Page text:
It was a sight for sore eyes for Montreal Canadien fans, who have seen their playoff hopes virtually evaporate over the past few weeks.
The solitary figure wearing the No. 79 was indeed the real deal - Andrei Markov had taken to the ice on the Bell Center. Unfortunately, he was alone last Saturday morning as he went through a set of intricate movements that were videotaped by the team's head athletic therapist as he performed this private type of audition for an exclusive group of two. Canadiens' doctor David Muldar and general manager Pierre Gauthier watched intently from the player's bench.
Talking to Gauthier later, he put it in perspective: It isn't a case rehabbing his knee anymore for the Canadien defenceman. It is a case of Markov learning how to "restart ... jumpstart his playing career once again," as Gauthier put it.
"The knee has been sound since the first of December but the complications have been with the swelling in other areas," Gauthier told me.
They hope to get him in the lineup for about 20 games this season to give him that jumpstart and hopefully have his "engine" back in full working order by next season.
Gomez struggles defy explanation
Speaking of the Canadiens, I don't think I have every seen a comparable situation like the one with Scott Gomez going a full calendar year without scoring a goal. We are talking about 50 games and to make matters even worse Gomez - who was known more for his playmaking then his goal scoring in previous NHL stops - has only has 17 assists over the past 50 plus games. Even a fourth-liner who plays few minutes, like my colleague P.J. Stock, would still get the odd goal or two along the way.
This is just weird. The noise by the crowd at the Bell Center seems to match the oddity of Gomez's dubious "achievement"
It is an unusual murmur sound as he touches the puck or it comes near him. It sounds like some mocking, some derision, yet, also a genuine sense that they are just waiting to burst into a standing ovation when he finally does successfully pull the trigger. I feel like I am watching my eight-year-old son play a house league game and hoping that he can score his first goal of the season.
I was wondering last week if NHL sheriff Brendan Shanahan needed a week to prepare for a big Super Bowl party that he was hosting or something like that. I am used to awaiting his videos on supplementary discipline with regards to length of suspensions. Instead it has been a steady diet of $2,500 US fines, the most that a player can be fined under the terms of the Collective Bargaining Agreement, rather than suspensions. And, it has continued this week as well.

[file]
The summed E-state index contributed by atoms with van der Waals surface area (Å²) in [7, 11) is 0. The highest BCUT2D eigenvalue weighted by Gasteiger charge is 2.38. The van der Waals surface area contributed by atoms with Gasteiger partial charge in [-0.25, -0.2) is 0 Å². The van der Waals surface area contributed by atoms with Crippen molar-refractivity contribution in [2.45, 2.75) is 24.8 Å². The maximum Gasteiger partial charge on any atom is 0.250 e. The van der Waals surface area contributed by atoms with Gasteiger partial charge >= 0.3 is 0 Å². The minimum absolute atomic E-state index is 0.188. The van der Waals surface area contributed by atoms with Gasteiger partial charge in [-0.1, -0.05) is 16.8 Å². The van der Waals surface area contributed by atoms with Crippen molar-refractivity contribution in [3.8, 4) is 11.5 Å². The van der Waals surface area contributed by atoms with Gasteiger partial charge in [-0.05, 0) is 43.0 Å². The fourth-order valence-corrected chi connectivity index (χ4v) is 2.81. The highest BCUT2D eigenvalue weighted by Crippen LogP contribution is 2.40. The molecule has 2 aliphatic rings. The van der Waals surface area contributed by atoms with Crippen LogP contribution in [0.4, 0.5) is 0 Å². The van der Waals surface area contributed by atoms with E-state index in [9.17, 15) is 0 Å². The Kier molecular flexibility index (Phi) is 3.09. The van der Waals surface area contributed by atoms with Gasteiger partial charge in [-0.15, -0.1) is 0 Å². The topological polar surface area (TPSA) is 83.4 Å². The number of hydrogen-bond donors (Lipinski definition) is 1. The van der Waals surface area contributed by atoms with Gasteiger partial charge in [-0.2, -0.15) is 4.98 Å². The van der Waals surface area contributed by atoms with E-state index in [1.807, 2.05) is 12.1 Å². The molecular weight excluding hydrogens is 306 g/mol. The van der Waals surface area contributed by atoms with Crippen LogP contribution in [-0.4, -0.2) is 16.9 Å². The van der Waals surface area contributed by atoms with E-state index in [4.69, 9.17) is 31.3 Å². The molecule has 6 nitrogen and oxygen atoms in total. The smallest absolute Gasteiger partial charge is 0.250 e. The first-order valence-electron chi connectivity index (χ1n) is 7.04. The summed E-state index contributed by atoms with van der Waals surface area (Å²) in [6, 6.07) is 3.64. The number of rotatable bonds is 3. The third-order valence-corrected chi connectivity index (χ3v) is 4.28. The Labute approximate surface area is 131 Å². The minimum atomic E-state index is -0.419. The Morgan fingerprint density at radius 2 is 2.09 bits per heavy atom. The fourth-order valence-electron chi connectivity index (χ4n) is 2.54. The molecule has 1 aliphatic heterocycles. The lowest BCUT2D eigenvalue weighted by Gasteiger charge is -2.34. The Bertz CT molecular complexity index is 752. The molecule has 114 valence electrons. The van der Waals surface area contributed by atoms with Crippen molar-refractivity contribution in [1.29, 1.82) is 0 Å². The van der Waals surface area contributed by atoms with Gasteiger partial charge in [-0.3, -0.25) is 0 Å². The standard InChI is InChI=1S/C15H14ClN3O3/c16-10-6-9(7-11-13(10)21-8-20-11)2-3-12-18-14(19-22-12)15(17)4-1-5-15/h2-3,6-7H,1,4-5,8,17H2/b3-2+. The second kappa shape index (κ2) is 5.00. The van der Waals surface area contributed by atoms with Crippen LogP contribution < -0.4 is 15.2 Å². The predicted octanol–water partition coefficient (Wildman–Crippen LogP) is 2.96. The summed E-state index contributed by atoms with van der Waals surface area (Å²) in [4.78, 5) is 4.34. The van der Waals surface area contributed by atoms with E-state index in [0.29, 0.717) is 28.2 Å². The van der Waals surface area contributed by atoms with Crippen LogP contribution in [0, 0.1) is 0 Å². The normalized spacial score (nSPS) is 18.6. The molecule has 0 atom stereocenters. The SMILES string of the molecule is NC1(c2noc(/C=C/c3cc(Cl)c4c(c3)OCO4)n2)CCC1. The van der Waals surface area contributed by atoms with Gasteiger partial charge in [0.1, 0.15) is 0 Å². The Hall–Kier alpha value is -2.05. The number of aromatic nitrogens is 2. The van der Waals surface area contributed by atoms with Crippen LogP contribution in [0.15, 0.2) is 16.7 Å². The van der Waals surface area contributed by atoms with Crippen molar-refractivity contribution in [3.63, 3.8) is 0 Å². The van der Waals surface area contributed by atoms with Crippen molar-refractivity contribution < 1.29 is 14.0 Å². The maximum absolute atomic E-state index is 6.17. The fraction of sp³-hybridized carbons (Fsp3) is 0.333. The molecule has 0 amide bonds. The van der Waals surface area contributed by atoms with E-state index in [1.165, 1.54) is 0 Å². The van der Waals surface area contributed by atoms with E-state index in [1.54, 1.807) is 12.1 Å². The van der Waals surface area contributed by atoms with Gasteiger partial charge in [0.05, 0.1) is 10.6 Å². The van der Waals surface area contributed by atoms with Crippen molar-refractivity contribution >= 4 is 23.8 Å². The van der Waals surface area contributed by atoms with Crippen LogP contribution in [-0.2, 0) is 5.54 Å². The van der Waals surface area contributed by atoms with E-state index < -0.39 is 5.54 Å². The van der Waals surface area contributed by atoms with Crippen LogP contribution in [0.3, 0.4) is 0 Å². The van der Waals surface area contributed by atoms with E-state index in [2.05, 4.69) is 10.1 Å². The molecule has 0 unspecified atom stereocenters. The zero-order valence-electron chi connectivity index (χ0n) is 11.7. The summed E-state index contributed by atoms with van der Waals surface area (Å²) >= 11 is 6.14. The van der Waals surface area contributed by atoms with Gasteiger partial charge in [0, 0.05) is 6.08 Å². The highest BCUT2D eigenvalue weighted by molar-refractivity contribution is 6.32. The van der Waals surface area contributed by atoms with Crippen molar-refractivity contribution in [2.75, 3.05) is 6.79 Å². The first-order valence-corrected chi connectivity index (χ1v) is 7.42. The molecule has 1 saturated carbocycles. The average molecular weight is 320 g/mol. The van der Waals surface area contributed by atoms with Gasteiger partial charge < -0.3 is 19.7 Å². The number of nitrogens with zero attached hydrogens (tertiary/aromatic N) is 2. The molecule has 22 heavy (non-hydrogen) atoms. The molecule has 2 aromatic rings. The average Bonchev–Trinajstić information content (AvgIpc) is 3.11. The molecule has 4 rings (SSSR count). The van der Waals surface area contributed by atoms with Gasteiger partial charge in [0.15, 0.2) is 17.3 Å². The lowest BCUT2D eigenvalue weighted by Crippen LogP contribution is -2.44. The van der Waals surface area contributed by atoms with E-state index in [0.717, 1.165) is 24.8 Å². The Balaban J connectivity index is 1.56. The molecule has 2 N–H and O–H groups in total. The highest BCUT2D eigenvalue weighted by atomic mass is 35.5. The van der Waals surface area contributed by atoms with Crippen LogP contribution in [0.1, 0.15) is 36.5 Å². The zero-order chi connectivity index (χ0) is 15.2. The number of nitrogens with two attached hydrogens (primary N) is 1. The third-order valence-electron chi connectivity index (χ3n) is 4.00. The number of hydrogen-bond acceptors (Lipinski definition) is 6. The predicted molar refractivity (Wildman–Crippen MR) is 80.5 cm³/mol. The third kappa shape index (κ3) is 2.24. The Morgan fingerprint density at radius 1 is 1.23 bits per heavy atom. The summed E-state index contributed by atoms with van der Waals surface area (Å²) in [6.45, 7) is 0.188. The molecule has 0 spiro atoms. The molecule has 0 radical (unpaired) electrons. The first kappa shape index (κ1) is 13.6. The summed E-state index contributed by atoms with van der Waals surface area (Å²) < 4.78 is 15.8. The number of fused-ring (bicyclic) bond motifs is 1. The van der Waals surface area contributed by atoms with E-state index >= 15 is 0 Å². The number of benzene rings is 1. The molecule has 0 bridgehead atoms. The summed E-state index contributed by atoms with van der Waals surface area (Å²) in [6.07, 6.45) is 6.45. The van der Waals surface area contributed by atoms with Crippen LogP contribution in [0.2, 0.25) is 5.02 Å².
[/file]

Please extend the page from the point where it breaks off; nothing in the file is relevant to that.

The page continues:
There seems to be a genuine feeling that Shanahan and the NHL office are now especially leery to directly impact the close playoff races in both conferences. It seems that what might have drawn a game or two as a suspension about a month or so ago, is now a $2,500 fine.
Looking at my recent retirement portfolio, I wish had taken the unofficial Gary Bettman financial advice. Fewer RIM stocks in my modest portfolio would have at least seen by "nest egg" rise a bit rather than go backwards. I am one year further away from the possibility of retiring and I don't have a second NHL team in southern Ontario as well.
Which Alexander Ovechkin will we see now that he has returned from his three-game suspension and "boycott" of the NHL All-Star weekend?
The dominating Ovechkin has been seemingly missing since the 2010 Winter Olympics. To put into perspective his dominance: When Ovechkin score 65 goals in the 2007-2008 season, he was the first NHL player to hit the 60-goal plateau in 12 seasons, following Mario Lemieux in 1995-96.
Sam Gagner of the Edmonton Oilers joined us on Hockey Night in Canada Radio the day after his stunning eight-point performance against the Chicago Blackhawks. That tied the Oiler team record for most points in a game with Wayne Gretzky (who did it twice) and Paul Coffey.
Both of those legends contacted him to offer their congratulations. When Gagner recorded a point on the first three Oiler goals in their next game against Detroit last Saturday, he set a record of his own with a point in 11 consecutive team goals, one better than Gretzky.
Wayne Gretzky told me in an interview years ago that Darryl Sittler's record of 10 points in one game was one that he was always aware of and actively chased, yet it continued to elude him. The eight points in a single game remained Gretzky's personal best.
I liked that Sam Gagner was quick to celebrate the moment with his father Dave. Now both are in illustrious company of sharing a record of some form with the Great One.
Dave Gagner has four points in one period for a playoff game with the Minnesota North Stars on April 8, 1991, in a game against Chicago. He shares that NHL playoff record with 13 others, a list that includes Maurice "Rocket" Richard, Mario Lemieux (the only NHL player to accomplish this playoff feat twice). And yes, the Great One, Wayne Gretzky.
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